I have been wanting to see this opera for a long time. I was glad that finally the Met presented it yesterday. It was in many ways a delightful experience right from the start. The chorus and the ballet, the music and the décor, the singing and the libretto were all wonderful. The major personages: Nixon, Mao, Zhou en Lai and Kissinger, Pat Nixon and Mrs. Mau: were all very credible in appearance and in character.
The music was good in the context, though I might not have enjoyed it as much on the radio. The performers were great. James Maddalena portrayed Nixon very well, and I had difficulty he had played the same part almost a quarter of a century ago. Whoever played Nancy “sang did very well, while though Richard Paul Fink sang his arias well, but I had difficulty imagining him as kissing her. Robert Brubaker’s Mao Mao-tse Tung was again very well done musically speaking, but not as credible as Nixon. Janis Kelly was superb as Pat Nixon, in costume, hair-do and
I give full credit to the composer Adam, With all that I wasn’t moved fully by the opera, I felt that it was totally unconnected with the USA which is what Nixon was supposed to be representing. There were references here and there, but nothing very deep. And yet, there seemed to be a lot of symbolism which, for some reason, I simply could not grasp.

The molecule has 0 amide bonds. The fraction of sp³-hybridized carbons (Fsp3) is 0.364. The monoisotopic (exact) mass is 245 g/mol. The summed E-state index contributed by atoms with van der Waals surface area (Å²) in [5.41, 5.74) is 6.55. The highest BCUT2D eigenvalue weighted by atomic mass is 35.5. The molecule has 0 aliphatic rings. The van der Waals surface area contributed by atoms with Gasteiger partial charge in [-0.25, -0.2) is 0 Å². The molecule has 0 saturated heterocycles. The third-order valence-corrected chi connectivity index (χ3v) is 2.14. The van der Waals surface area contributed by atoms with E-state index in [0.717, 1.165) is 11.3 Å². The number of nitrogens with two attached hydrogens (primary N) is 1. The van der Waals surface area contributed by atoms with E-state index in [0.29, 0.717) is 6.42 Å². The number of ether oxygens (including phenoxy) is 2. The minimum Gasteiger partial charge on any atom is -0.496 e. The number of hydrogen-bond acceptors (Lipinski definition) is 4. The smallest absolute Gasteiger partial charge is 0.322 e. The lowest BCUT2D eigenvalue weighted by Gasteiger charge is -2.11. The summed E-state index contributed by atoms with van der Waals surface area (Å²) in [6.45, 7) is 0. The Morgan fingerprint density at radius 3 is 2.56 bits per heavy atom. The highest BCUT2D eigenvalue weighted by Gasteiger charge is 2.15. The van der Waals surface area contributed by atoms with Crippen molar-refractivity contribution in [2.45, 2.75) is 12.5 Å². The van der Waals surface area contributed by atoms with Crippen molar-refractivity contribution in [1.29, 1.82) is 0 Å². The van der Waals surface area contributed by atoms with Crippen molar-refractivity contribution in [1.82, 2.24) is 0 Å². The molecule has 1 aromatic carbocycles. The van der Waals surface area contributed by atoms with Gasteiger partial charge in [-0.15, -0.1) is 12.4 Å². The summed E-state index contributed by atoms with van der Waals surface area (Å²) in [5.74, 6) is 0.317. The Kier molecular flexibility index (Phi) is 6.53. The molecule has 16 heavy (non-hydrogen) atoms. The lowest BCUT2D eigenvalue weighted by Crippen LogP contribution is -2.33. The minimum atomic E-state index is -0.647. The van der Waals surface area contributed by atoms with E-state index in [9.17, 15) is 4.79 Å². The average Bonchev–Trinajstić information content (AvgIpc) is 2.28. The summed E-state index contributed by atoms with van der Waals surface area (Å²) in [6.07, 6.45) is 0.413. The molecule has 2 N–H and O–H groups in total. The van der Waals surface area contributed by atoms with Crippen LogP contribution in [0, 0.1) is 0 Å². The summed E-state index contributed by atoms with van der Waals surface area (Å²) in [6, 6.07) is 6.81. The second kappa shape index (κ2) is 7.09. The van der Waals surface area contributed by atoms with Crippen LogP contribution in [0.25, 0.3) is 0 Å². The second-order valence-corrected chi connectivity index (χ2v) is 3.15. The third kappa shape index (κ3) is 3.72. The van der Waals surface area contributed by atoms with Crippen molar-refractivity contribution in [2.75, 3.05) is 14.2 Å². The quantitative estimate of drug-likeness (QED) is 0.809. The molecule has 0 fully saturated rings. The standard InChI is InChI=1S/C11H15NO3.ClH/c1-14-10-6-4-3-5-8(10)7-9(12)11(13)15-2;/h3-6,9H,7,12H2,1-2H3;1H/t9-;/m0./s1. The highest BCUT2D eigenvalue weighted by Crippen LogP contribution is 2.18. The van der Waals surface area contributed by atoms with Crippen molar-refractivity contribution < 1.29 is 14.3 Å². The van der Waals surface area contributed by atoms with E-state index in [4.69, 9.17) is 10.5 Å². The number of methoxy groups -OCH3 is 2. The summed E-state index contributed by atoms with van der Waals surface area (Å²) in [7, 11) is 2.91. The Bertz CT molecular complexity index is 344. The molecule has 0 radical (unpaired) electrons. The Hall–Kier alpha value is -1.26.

I could not figure not what the ballet (The Red Detachment of Women) in which a Kissinger-character was torturing the woman was supposed to mean. “Was it Viet Nam?,” I wondered, and I did not understand Pat Nixon’s shock at the play and Richard Nixon’s telling her that it was only a play. The last act with a row of beds was particularly incomprehensible to me. I am sure there was a deep symbolism behind Kissinger sleeping with a Chinese woman and another woman’s sexual massaging of Mao, but like profound theological passages, its esoteric significance simply escaped me. If anything, they struck me as not adding much to the positive experiences I had watching the opera. On the other hand, the opera did conform to the Zeitgeist which calls for foul language, explicit sex, and needless violence in any form of general entertainment: the era of La gaza Ladra and La Bohème, like that of Singing in the Rain and Top Hat, is gone for good. We live in an age when professors demonstrate bed room intimacies in their lectures to students, students have to be checked for guns before they come to class, and it is okay to give condoms to high school boys to prevent STD and pregnancy. So these elements have to be thrust into operas also, and the creators of Nixon in China have done this with great artistry.